Survey: HNWIs reliant on online advice know the least about finance

Added 13th May 2015

Survey: HNWIs reliant on online advice know the least about finance

The gap between perceived versus actual financial knowledge has driven Asian high net worth individuals to increase their investment knowledge, according to the M&G Asia wealth barometer. 

While wealth managers are the number one resource (55%) for sourcing investment ideas and information, digital media (48%) and friends and family (48%) also followed closely. 

But investors who are most reliant on digital media have relatively less financial knowledge than those who consult the other sources, the study found.

“We notice a trend that those who are most reliant on digital media resources, particularly ultra-HNW investors and those who are based in the emerging markets such as China and Indonesia, have the greatest gap between their perceived and actual level of knowledge,” said Andrew Hendry, Asia managing director. 

“It shows these HNW individuals are struggling to translate the abundance of information from the internet into meaningful investment knowledge,” Hendry said.

Nearly 65% of respondents in Indonesia and China showed high confidence in using the internet to improve their financial situation. This is in contrast to 39% and 42% in Hong Kong and Singapore, respectively. 

“In order to help clients make informed investment decisions and achieve wealth creation and preservation goals, wealth managers and private banks need to find a compelling way to engage this audience,” he added.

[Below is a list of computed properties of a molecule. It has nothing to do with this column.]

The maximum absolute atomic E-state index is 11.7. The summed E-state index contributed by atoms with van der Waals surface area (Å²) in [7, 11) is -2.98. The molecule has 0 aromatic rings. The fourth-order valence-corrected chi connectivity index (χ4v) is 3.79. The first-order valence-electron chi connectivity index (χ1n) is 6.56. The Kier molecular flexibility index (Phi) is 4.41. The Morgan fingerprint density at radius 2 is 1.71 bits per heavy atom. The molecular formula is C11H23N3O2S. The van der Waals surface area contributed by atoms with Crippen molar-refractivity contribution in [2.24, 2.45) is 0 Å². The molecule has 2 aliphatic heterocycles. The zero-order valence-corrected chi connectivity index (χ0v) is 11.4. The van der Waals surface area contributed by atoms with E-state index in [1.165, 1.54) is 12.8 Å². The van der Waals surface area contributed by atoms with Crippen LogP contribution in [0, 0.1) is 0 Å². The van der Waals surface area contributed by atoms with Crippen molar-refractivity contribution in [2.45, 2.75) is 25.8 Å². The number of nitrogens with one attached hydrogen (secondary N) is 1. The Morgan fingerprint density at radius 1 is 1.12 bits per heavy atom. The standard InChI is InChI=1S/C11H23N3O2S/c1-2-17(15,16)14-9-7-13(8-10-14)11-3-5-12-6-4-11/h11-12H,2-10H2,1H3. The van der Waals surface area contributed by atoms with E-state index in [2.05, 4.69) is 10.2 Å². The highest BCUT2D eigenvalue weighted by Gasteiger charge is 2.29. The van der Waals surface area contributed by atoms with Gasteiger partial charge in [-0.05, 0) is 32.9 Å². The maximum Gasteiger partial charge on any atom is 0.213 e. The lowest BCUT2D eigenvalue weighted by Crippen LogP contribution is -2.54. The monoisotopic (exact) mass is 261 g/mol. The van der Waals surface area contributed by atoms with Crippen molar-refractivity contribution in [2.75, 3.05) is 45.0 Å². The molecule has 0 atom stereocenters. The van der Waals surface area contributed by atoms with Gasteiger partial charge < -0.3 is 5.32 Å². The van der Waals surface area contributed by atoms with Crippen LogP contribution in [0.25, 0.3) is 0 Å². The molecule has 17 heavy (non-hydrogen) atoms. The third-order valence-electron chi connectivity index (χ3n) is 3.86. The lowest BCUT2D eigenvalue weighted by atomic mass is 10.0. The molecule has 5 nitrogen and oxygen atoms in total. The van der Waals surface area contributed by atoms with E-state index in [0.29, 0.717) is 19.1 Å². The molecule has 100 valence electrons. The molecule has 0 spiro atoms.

Source: M&G Investments

“We believe this trend overall has created a great opportunity for the wealth management community to fully embrace the digital age and support the Asian wealthy with financial education, which is very much sought after,” Hendry added.

Financial knowledge gap

Source: M&G Investments

HNWIs in the four markets rated their own financial knowledge at around 60 to 65 out of 100 and aspired to attain a level 
of 70 to 80 in future. 

Singaporean HNWIs proved to be an exception, with almost equal levels of perceived versus actual knowledge. 

Singaporean respondents had the highest average score for actual financial knowledge at about 64, in contrast to the lower scores in Hong Kong, China and Indonesia at approximately 54, 48 and 37, respectively.

“The knowledge gap is particularly apparent in China and Indonesia, where there is a difference of 16 and 26 points respectively between perceived and actual levels of financial knowledge,” the report said.

Chinese investors’ desired level of investment knowledge was the highest (80), while Hong Kong has the lowest (72).

Meanwhile, the survey findings also showed investors with higher net worth scored lower in terms of actual financial knowledge and had a higher tendency to overestimate their financial knowledge. 

Source: M&G Investments

The fund house carried out the survey in March, contacting 1,000 individuals in China, Hong Kong, Indonesia and Singapore with an average net worth of $6.8m. 

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